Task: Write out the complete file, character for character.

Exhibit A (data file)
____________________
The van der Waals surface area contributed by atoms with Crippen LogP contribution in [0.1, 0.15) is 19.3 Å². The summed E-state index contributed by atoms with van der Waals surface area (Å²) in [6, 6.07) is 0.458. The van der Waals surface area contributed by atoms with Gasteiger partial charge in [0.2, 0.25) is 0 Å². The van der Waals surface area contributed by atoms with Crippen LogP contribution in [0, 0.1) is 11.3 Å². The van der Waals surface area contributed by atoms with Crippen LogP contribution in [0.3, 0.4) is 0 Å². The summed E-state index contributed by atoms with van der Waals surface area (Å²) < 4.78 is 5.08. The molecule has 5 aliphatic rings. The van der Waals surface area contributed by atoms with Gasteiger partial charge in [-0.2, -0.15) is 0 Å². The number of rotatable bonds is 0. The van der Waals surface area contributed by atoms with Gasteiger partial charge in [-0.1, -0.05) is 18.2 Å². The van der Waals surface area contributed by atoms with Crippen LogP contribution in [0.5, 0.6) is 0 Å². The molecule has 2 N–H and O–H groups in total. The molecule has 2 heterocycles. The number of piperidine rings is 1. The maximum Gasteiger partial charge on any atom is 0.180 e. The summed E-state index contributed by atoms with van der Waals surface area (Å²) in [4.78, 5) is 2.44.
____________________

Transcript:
The van der Waals surface area contributed by atoms with Crippen LogP contribution in [0.1, 0.15) is 19.3 Å². The summed E-state index contributed by atoms with van der Waals surface area (Å²) in [6, 6.07) is 0.458. The van der Waals surface area contributed by atoms with Gasteiger partial charge in [0.2, 0.25) is 0 Å². The van der Waals surface area contributed by atoms with Crippen LogP contribution in [0, 0.1) is 11.3 Å². The van der Waals surface area contributed by atoms with Crippen LogP contribution in [0.3, 0.4) is 0 Å². The summed E-state index contributed by atoms with van der Waals surface area (Å²) < 4.78 is 5.08. The molecule has 5 aliphatic rings. The van der Waals surface area contributed by atoms with Gasteiger partial charge in [-0.2, -0.15) is 0 Å². The number of rotatable bonds is 0. The van der Waals surface area contributed by atoms with Gasteiger partial charge in [-0.1, -0.05) is 18.2 Å². The van der Waals surface area contributed by atoms with Crippen LogP contribution in [0.5, 0.6) is 0 Å². The molecule has 2 N–H and O–H groups in total. The molecule has 2 heterocycles. The number of piperidine rings is 1. The maximum Gasteiger partial charge on any atom is 0.180 e. The summed E-state index contributed by atoms with van der Waals surface area (Å²) in [4.78, 5) is 2.44.